Last night was the final episode of BBC courtroom drama Silk. Not just the end of the current third series, but the end of the whole show.
There was a lot of talk about square pegs and round holes as Martha continued her quest to call every police officer bent. In Martha’s eyes, police and the justice system simply bend the evidence to fit the preferred outcome.
Much like this forced ending then.
The only story that seemed to be tied up was Clive Reader’s (Rupert Penry-Jones). He finished up Head of Shoe Lane Chambers after sleeping with Harriet Hammond (Miranda Raison) the office manager. He’ll turn them into a prosecuting set and spend his days wandering between the courtroom and the bedroom. That I can get on board with.
But Martha Costello (Maxine Peake) literally disappearing as a bus sped past? No, that doesn’t quite fit. It was a bit like a dodgy version of Sean Connery’s Entrapment. One minute she was there, the next she was gone.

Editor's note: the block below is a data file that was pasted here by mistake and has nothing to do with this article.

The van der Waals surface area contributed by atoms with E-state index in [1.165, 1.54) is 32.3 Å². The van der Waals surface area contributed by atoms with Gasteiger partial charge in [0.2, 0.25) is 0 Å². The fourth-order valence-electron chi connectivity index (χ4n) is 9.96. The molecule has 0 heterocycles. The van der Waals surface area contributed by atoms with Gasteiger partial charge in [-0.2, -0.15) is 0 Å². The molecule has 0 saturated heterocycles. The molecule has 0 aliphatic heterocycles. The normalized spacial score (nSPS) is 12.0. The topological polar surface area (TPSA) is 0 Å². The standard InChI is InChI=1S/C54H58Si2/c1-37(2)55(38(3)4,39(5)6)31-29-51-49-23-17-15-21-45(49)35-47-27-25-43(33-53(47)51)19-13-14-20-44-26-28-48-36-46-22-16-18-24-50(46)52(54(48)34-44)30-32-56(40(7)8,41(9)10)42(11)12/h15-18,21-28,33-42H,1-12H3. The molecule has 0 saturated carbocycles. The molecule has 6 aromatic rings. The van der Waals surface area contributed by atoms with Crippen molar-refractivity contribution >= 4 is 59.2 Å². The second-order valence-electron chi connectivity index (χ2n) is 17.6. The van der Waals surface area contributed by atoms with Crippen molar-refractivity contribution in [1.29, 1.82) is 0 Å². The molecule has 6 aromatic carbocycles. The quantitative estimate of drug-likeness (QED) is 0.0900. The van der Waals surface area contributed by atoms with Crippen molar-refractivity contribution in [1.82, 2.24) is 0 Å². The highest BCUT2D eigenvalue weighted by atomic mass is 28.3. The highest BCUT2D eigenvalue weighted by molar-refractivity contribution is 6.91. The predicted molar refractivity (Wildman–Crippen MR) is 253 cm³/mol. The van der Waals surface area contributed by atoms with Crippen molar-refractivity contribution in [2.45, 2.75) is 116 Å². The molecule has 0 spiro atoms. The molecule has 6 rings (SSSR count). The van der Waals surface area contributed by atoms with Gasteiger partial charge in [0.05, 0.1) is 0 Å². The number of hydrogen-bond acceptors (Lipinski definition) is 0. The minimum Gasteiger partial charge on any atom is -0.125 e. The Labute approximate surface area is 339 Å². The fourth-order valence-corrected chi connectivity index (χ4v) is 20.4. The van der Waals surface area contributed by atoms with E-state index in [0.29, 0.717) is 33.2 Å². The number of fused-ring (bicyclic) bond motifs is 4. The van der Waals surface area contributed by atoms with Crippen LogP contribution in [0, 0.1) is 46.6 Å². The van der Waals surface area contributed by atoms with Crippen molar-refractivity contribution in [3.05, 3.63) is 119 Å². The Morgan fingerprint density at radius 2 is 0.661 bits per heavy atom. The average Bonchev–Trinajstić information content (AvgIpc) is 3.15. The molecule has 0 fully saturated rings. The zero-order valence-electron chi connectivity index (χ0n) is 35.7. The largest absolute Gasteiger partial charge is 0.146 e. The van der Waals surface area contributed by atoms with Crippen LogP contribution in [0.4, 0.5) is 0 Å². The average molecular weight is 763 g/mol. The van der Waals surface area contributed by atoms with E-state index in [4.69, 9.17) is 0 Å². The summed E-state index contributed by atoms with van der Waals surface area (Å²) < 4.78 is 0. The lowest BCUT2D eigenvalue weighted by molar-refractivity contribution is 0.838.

Sure Martha’s got her knickers in her bind because she’s a defence lawyer and doesn’t want to prosecute. But Senior Clerk Billy Lamb (Neil Stuke) was basically dying of prostate cancer in front of her very eyes and she chose to randomly pop off on the night bus?
Obviously it’s a pain to miss a bus, but come on now.
Writer Peter Moffat told RadioTimes.com that the ending was the “natural conclusion” for the characters. Explaining that taking the story on would be “dishonest” and “unfair to the integrity of the show”.
But what about some answers first?
Presumably we’re to decide for ourselves whether Billy makes it. Perhaps Martha, who’d admitted she was feeling homesick, has left London altogether? Is no one going to mention that Clive had a bit of an advantage in that he was sleeping with one of the voters? How is Caroline Warwick (Frances Barber) still getting away with the old vodka in the water bottle trick..?
Personally I’d rather have seen another series pitting Clive’s set against an angry Martha, who’d stomped her way into another defence Chambers. Blonde bob and red lippy in place, I know whose team I’d be on.